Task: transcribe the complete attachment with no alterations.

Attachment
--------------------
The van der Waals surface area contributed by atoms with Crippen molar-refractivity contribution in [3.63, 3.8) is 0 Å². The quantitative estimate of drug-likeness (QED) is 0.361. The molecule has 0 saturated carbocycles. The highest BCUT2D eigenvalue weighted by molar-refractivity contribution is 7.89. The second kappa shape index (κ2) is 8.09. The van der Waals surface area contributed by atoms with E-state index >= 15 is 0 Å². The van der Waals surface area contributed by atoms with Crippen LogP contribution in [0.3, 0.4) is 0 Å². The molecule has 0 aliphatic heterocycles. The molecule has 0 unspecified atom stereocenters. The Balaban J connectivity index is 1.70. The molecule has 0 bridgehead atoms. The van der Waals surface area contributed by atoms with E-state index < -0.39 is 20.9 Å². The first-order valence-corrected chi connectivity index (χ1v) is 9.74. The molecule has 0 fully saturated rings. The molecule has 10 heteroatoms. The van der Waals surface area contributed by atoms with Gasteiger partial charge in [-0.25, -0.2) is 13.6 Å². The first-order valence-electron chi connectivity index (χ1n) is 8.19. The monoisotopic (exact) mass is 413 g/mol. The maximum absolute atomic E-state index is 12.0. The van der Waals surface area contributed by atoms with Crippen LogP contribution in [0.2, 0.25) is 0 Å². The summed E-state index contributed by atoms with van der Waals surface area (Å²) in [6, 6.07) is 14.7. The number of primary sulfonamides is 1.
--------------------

The van der Waals surface area contributed by atoms with Crippen molar-refractivity contribution in [3.63, 3.8) is 0 Å². The quantitative estimate of drug-likeness (QED) is 0.361. The molecule has 0 saturated carbocycles. The highest BCUT2D eigenvalue weighted by molar-refractivity contribution is 7.89. The second kappa shape index (κ2) is 8.09. The van der Waals surface area contributed by atoms with E-state index >= 15 is 0 Å². The van der Waals surface area contributed by atoms with Crippen LogP contribution in [0.3, 0.4) is 0 Å². The molecule has 0 aliphatic heterocycles. The molecule has 0 unspecified atom stereocenters. The Balaban J connectivity index is 1.70. The molecule has 0 bridgehead atoms. The van der Waals surface area contributed by atoms with E-state index < -0.39 is 20.9 Å². The first-order valence-corrected chi connectivity index (χ1v) is 9.74. The molecule has 0 fully saturated rings. The molecule has 10 heteroatoms. The van der Waals surface area contributed by atoms with Gasteiger partial charge in [-0.25, -0.2) is 13.6 Å². The first-order valence-electron chi connectivity index (χ1n) is 8.19. The monoisotopic (exact) mass is 413 g/mol. The maximum absolute atomic E-state index is 12.0. The van der Waals surface area contributed by atoms with Crippen LogP contribution in [0.2, 0.25) is 0 Å². The summed E-state index contributed by atoms with van der Waals surface area (Å²) in [6, 6.07) is 14.7. The number of primary sulfonamides is 1.